Propped Up Wet and Wild

Propped Up: Wet and Wild

Newsletters, The Scoop

By now you should have had a chance to look around your yard and find a spot for maximum winter sunshine and good access (with any luck there will have been a sunny day or two in the past month) and thought about potting up and growing benches. This month we’ll be having a look at watering systems but before that a quick chat on nursery hygiene. 

I mentioned last month about having a quarantine area to keep plants you’ve brought in away from plants you’re propagating as a way of minimising weeds and diseases it’s also good practice to wash and dry your pots, and I really should practice what I preach here (washing in bleach is ideal but getting any old potting mix off is the main aim). Probably of even more importance is not reusing potting mix, there’s a big temptation to reuse it but the risk of introducing weeds or diseases into newly potted stock makes it just not worthwhile.


Rough but reliable! Our current timer set up.


Half circle microjet sprays on 30cm risers

The good news is most weeds and diseases which thrive in nursery conditions don’t do well in gardens so old mix is generally fine to go into a hot compost or as garden mulch.

Probably the biggest cause of failures in nurseries is water, either too little or in probably most cases, too much and watering systems need constant readjustment to take into account differing weather conditions and different growth stages of plants.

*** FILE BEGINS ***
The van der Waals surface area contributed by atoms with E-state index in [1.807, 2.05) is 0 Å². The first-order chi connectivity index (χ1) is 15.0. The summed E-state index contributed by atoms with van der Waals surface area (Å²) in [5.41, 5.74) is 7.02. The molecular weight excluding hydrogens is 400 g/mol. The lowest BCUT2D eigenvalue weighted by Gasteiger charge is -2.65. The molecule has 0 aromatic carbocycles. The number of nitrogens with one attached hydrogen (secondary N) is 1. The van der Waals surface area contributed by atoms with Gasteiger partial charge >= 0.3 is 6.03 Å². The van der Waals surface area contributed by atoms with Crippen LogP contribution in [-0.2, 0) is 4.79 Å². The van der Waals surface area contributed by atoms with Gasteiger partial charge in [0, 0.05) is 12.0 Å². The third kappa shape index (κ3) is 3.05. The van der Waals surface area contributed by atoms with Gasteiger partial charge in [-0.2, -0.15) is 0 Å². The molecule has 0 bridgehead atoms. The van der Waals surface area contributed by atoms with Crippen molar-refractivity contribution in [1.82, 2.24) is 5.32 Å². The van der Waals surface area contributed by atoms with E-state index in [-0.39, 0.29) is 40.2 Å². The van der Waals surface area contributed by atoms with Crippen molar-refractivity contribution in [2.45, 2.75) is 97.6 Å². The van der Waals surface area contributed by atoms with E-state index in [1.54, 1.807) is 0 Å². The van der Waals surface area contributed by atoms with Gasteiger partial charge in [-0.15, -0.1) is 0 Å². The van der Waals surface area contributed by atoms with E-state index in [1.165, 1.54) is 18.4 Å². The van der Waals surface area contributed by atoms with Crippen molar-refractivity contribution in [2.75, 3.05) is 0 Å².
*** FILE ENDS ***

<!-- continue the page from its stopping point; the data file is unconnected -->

The best watering system is a knowledgeable and observant person with a watering can, which works well with a small nursery and someone there full time unfortunately unless we’re lucky enough to have someone there full time we need to think about some sort of automated watering system.

Every nursery has different needs and these will change as your plants grow, in short, small plants need a little water, large plants need a lot, the following is what works for me and why.

Timers: I use the cheapies (about $30 each), single outlet, 2 dials on the front , run by a 9 volt battery, I’ve found them to be robust, reliable and able to handle high water pressure, the big downside is their limited adjustability which means seedling trays often get too much water (you can compensate a little by improving the drainage of your potting mix – more on that next month). The more expensive units are great for adjustability however at the current site the high water pressure kills them pretty quick. 

Currently the irrigation is set at 2 minutes every 24 hours across the nursery, which is a bit high for some and a bit low for others.

For the irrigation itself I use 40 litre/hour half circle microjet sprays set about every 50cm arranged around the outside of my benches. Facing inwards means the water goes mostly over the benches and you’re less likely to get wet if you’re caught in there when the water starts.

The microjets are on 30cm risers which can get in the way when moving trays around but there’s less overspray and less dripping than would occur from overhead sprays. 

Every now and then if I have a lot of plants in I’ll add in a square spraying lawn sprinkler,these do use a lot of water so it’s not used often.

There’s been a lot of trial and error and there’s always adjustments needed depending on life stage of the plants and prevailing weather.

Next month: Soils aint Soils.


A square lawn sprinkler, simple and effective, not terribly efficient.